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New Neocon Mantra: Iran, like Soviet Union, on Verge of Collapse

PHOTO: via Defenceforumindia.com

By Jim Lobe | 6 July 2017

LOBE LOG — Iran hawks suddenly have a new mantra: the Islamic Republic is the Soviet Union in the late 1980s, and the Trump administration should work to hasten the regime’s impending collapse.

It’s not clear why this comparison has surfaced so abruptly. Its proponents don’t cite any tangible or concrete evidence that the regime in Tehran is somehow on its last legs. But I’m guessing that months of internal policy debate on Iran has finally reached the top echelons in the policy-making chaos that is the White House these days. And the hawks, encouraged by Secretary of State Rex Tillerson’s rather offhand statement late last month that Washington favors “peaceful” regime change in Iran, appear to be trying to influence the internal debate by arguing that this is Trump’s opportunity to be Ronald Reagan. Indeed, this comparison is so ahistorical, so ungrounded in anything observable, that it can only be aimed at one person, someone notorious for a lack of curiosity and historical perspective, and a strong attraction to “fake news” that magnifies his ego and sense of destiny.

This new theme seemed to have come out of the blue Tuesday with the publication on the Wall Street Journal’s comics—I mean, op-ed—pages of a column entitled “Confront Iran the Reagan Way” by the South Africa-born, Canada-raised CEO of the Likudist Foundation for Defense of Democracies (FDD), Mark Dubowitz. I wish I could publish the whole thing (which is behind a paywall), but a couple of quotes will have to suffice:

In the early 1980s, President Reagan shifted away from his predecessors’ containment strategy toward a new plan of rolling back Soviet expansionism. The cornerstone of his strategy was the recognition that the Soviet Union was an aggressive and revolutionary yet internally fragile regime that had to be defeated.

Reagan’s policy was outlined in 1983 in National Security Decision Directive 75, a comprehensive strategy that called for the use of all instruments of American overt and covert power. The plan included a massive defense buildup, economic warfare, support for anti-Soviet proxy forces and dissidents, and an all-out offensive against the regime’s ideological legitimacy.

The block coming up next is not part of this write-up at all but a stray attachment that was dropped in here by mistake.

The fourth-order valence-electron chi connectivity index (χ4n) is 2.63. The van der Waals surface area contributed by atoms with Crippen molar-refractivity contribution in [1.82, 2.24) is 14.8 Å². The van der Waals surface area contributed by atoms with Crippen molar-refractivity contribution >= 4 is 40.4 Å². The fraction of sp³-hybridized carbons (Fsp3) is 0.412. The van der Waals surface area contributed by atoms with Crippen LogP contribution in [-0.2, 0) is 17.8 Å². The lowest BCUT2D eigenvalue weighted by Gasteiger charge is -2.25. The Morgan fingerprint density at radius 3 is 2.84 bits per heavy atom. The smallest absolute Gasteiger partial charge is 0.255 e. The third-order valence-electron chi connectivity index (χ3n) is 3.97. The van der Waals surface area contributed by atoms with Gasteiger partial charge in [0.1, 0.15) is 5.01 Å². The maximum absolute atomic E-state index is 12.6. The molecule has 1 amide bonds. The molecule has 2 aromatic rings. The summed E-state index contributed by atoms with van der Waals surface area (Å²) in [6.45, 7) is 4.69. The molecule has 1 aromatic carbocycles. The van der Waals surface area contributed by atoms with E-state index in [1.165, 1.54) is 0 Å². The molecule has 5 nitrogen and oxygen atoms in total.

Mr. Trump should call for a new version of NSDD-75 and go on offense against the Iranian regime.

…the American pressure campaign should seek to undermine Iran’s rulers by strengthening the pro-democracy forces that erupted in Iran in 2009, nearly toppling the regime. Target the regime’s soft underbelly: its massive corruption and human-rights abuses. Conventional wisdom assumes that Iran has a stable government with a public united behind President Hassan Rouhani’s vision of incremental reform. In reality, the gap between the ruled and their Islamist rulers is expanding.

….The administration should present Iran the choice between a new [nuclear] agreement and an unrelenting American pressure campaign while signaling that it is unilaterally prepared to cancel the existing deal if Tehran doesn’t play ball.

Only six years after Ronald Reagan adopted his pressure strategy, the Soviet bloc collapsed. Washington must intensify the pressure on the mullahs as Reagan did on the communists. Otherwise, a lethal nuclear Iran is less than a decade away.

Dubowitz, who clearly has allies inside the administration, asserts that parts of this strategy are already being implemented. “CIA Director Mike Pompeo is putting the agency on an aggressive footing against [the Iranian regime’s terrorist] global networks with the development of a more muscular covert action program.” Dubowitz predictably urges “massive economic sanctions,” calls for “working closely with allied Sunni governments,” and argues—rather dubiously—that “Europeans … may support a tougher Iran policy if it means Washington finally gets serious about Syria.” As for the alleged domestic weaknesses of the regime, let alone its similarity to the USSR in its decline, he offers no evidence whatever. […]

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